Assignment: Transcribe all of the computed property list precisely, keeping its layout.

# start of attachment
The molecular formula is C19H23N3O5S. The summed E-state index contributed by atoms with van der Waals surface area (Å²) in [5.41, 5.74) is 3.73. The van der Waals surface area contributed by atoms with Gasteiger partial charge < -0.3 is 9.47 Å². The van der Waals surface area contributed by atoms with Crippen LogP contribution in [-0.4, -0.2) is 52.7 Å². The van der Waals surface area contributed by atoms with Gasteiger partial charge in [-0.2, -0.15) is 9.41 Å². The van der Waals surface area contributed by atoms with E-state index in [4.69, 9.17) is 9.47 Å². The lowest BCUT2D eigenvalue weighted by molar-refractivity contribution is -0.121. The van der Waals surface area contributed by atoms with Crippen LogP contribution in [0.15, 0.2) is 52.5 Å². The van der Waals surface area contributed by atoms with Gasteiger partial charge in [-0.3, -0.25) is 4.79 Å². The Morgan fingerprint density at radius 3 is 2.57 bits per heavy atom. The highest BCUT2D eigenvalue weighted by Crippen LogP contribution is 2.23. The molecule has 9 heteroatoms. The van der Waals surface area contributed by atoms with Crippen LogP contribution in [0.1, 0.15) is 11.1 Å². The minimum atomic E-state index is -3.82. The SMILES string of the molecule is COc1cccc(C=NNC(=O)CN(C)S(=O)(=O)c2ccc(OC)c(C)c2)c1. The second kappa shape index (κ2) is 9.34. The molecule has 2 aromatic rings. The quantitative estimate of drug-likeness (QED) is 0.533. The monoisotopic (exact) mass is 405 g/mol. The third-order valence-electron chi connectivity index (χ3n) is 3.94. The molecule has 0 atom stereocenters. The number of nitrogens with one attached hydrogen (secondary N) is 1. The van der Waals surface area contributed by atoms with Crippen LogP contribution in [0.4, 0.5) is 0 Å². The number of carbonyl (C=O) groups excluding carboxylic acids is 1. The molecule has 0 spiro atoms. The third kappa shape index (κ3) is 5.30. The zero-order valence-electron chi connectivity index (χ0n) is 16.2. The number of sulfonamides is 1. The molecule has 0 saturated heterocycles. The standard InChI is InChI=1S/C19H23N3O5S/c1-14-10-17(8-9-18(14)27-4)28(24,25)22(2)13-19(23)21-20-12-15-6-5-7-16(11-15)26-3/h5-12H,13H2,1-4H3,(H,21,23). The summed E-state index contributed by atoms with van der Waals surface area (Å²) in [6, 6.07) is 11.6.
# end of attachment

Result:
The molecular formula is C19H23N3O5S. The summed E-state index contributed by atoms with van der Waals surface area (Å²) in [5.41, 5.74) is 3.73. The van der Waals surface area contributed by atoms with Gasteiger partial charge < -0.3 is 9.47 Å². The van der Waals surface area contributed by atoms with Crippen LogP contribution in [-0.4, -0.2) is 52.7 Å². The van der Waals surface area contributed by atoms with Gasteiger partial charge in [-0.2, -0.15) is 9.41 Å². The van der Waals surface area contributed by atoms with E-state index in [4.69, 9.17) is 9.47 Å². The lowest BCUT2D eigenvalue weighted by molar-refractivity contribution is -0.121. The van der Waals surface area contributed by atoms with Crippen LogP contribution in [0.15, 0.2) is 52.5 Å². The van der Waals surface area contributed by atoms with Gasteiger partial charge in [-0.3, -0.25) is 4.79 Å². The Morgan fingerprint density at radius 3 is 2.57 bits per heavy atom. The highest BCUT2D eigenvalue weighted by Crippen LogP contribution is 2.23. The molecule has 9 heteroatoms. The van der Waals surface area contributed by atoms with Crippen LogP contribution in [0.1, 0.15) is 11.1 Å². The minimum atomic E-state index is -3.82. The SMILES string of the molecule is COc1cccc(C=NNC(=O)CN(C)S(=O)(=O)c2ccc(OC)c(C)c2)c1. The second kappa shape index (κ2) is 9.34. The molecule has 2 aromatic rings. The quantitative estimate of drug-likeness (QED) is 0.533. The monoisotopic (exact) mass is 405 g/mol. The third-order valence-electron chi connectivity index (χ3n) is 3.94. The molecule has 0 atom stereocenters. The number of nitrogens with one attached hydrogen (secondary N) is 1. The van der Waals surface area contributed by atoms with Crippen LogP contribution in [0.4, 0.5) is 0 Å². The number of carbonyl (C=O) groups excluding carboxylic acids is 1. The molecule has 0 spiro atoms. The third kappa shape index (κ3) is 5.30. The zero-order valence-electron chi connectivity index (χ0n) is 16.2. The number of sulfonamides is 1. The molecule has 0 saturated heterocycles. The standard InChI is InChI=1S/C19H23N3O5S/c1-14-10-17(8-9-18(14)27-4)28(24,25)22(2)13-19(23)21-20-12-15-6-5-7-16(11-15)26-3/h5-12H,13H2,1-4H3,(H,21,23). The summed E-state index contributed by atoms with van der Waals surface area (Å²) in [6, 6.07) is 11.6.